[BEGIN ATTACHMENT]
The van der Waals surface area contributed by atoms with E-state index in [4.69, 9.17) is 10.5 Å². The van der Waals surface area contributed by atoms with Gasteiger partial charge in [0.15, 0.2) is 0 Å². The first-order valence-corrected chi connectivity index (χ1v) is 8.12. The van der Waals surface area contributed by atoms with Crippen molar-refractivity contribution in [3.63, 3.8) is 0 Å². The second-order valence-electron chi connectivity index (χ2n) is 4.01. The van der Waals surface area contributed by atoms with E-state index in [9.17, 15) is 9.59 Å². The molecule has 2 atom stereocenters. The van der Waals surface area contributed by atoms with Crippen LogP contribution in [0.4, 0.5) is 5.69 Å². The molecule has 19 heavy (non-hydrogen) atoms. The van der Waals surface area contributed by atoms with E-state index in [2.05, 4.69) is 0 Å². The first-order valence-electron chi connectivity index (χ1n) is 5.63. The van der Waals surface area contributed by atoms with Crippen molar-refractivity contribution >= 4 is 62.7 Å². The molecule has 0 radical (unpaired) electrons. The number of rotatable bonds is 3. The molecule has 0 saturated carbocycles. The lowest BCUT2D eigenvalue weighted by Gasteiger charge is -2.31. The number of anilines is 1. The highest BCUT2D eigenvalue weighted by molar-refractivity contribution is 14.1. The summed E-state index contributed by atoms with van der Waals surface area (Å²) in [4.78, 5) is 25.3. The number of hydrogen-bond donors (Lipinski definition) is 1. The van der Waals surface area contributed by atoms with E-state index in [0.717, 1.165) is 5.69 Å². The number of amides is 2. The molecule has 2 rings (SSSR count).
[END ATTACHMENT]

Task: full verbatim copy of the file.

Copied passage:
The van der Waals surface area contributed by atoms with E-state index in [4.69, 9.17) is 10.5 Å². The van der Waals surface area contributed by atoms with Gasteiger partial charge in [0.15, 0.2) is 0 Å². The first-order valence-corrected chi connectivity index (χ1v) is 8.12. The van der Waals surface area contributed by atoms with Crippen molar-refractivity contribution in [3.63, 3.8) is 0 Å². The second-order valence-electron chi connectivity index (χ2n) is 4.01. The van der Waals surface area contributed by atoms with E-state index in [9.17, 15) is 9.59 Å². The molecule has 2 atom stereocenters. The van der Waals surface area contributed by atoms with Crippen LogP contribution in [0.4, 0.5) is 5.69 Å². The molecule has 19 heavy (non-hydrogen) atoms. The van der Waals surface area contributed by atoms with E-state index in [2.05, 4.69) is 0 Å². The first-order valence-electron chi connectivity index (χ1n) is 5.63. The van der Waals surface area contributed by atoms with Crippen molar-refractivity contribution >= 4 is 62.7 Å². The molecule has 0 radical (unpaired) electrons. The number of rotatable bonds is 3. The molecule has 0 saturated carbocycles. The lowest BCUT2D eigenvalue weighted by Gasteiger charge is -2.31. The number of anilines is 1. The highest BCUT2D eigenvalue weighted by molar-refractivity contribution is 14.1. The summed E-state index contributed by atoms with van der Waals surface area (Å²) in [4.78, 5) is 25.3. The number of hydrogen-bond donors (Lipinski definition) is 1. The van der Waals surface area contributed by atoms with E-state index in [0.717, 1.165) is 5.69 Å². The number of amides is 2. The molecule has 2 rings (SSSR count).